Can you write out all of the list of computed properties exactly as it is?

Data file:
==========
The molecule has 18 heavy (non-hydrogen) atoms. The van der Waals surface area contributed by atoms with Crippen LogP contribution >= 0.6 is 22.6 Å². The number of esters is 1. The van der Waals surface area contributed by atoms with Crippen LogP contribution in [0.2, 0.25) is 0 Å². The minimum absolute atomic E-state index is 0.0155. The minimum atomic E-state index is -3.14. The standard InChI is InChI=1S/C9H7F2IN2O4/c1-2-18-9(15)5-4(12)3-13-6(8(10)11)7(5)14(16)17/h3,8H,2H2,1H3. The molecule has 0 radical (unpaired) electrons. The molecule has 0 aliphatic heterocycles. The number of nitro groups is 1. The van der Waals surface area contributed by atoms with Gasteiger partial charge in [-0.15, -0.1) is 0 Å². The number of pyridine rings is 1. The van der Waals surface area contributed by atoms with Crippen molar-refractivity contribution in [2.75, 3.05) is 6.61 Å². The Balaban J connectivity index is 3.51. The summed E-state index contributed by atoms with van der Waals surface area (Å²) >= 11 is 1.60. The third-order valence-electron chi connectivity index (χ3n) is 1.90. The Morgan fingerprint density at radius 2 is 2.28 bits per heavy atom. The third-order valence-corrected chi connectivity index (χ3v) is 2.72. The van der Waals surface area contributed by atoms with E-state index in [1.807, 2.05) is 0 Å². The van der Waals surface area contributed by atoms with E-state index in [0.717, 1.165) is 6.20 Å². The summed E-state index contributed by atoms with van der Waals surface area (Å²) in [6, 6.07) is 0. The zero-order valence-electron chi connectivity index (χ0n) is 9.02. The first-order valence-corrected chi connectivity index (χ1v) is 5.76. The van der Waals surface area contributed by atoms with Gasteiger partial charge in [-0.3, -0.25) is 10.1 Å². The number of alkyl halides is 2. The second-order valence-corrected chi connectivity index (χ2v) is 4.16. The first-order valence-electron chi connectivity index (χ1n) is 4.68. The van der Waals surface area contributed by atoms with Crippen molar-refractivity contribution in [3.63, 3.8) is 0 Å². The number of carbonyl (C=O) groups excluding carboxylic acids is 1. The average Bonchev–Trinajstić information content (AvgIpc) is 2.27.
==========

The molecule has 18 heavy (non-hydrogen) atoms. The van der Waals surface area contributed by atoms with Crippen LogP contribution >= 0.6 is 22.6 Å². The number of esters is 1. The van der Waals surface area contributed by atoms with Crippen LogP contribution in [0.2, 0.25) is 0 Å². The minimum absolute atomic E-state index is 0.0155. The minimum atomic E-state index is -3.14. The standard InChI is InChI=1S/C9H7F2IN2O4/c1-2-18-9(15)5-4(12)3-13-6(8(10)11)7(5)14(16)17/h3,8H,2H2,1H3. The molecule has 0 radical (unpaired) electrons. The molecule has 0 aliphatic heterocycles. The number of nitro groups is 1. The van der Waals surface area contributed by atoms with Gasteiger partial charge in [-0.15, -0.1) is 0 Å². The number of pyridine rings is 1. The van der Waals surface area contributed by atoms with Crippen molar-refractivity contribution in [2.75, 3.05) is 6.61 Å². The Balaban J connectivity index is 3.51. The summed E-state index contributed by atoms with van der Waals surface area (Å²) >= 11 is 1.60. The third-order valence-electron chi connectivity index (χ3n) is 1.90. The Morgan fingerprint density at radius 2 is 2.28 bits per heavy atom. The third-order valence-corrected chi connectivity index (χ3v) is 2.72. The van der Waals surface area contributed by atoms with E-state index in [1.807, 2.05) is 0 Å². The van der Waals surface area contributed by atoms with E-state index in [0.717, 1.165) is 6.20 Å². The summed E-state index contributed by atoms with van der Waals surface area (Å²) in [6, 6.07) is 0. The zero-order valence-electron chi connectivity index (χ0n) is 9.02. The first-order valence-corrected chi connectivity index (χ1v) is 5.76. The van der Waals surface area contributed by atoms with Gasteiger partial charge in [-0.3, -0.25) is 10.1 Å². The number of alkyl halides is 2. The second-order valence-corrected chi connectivity index (χ2v) is 4.16. The first-order valence-electron chi connectivity index (χ1n) is 4.68. The van der Waals surface area contributed by atoms with Crippen molar-refractivity contribution in [3.63, 3.8) is 0 Å². The number of carbonyl (C=O) groups excluding carboxylic acids is 1. The average Bonchev–Trinajstić information content (AvgIpc) is 2.27.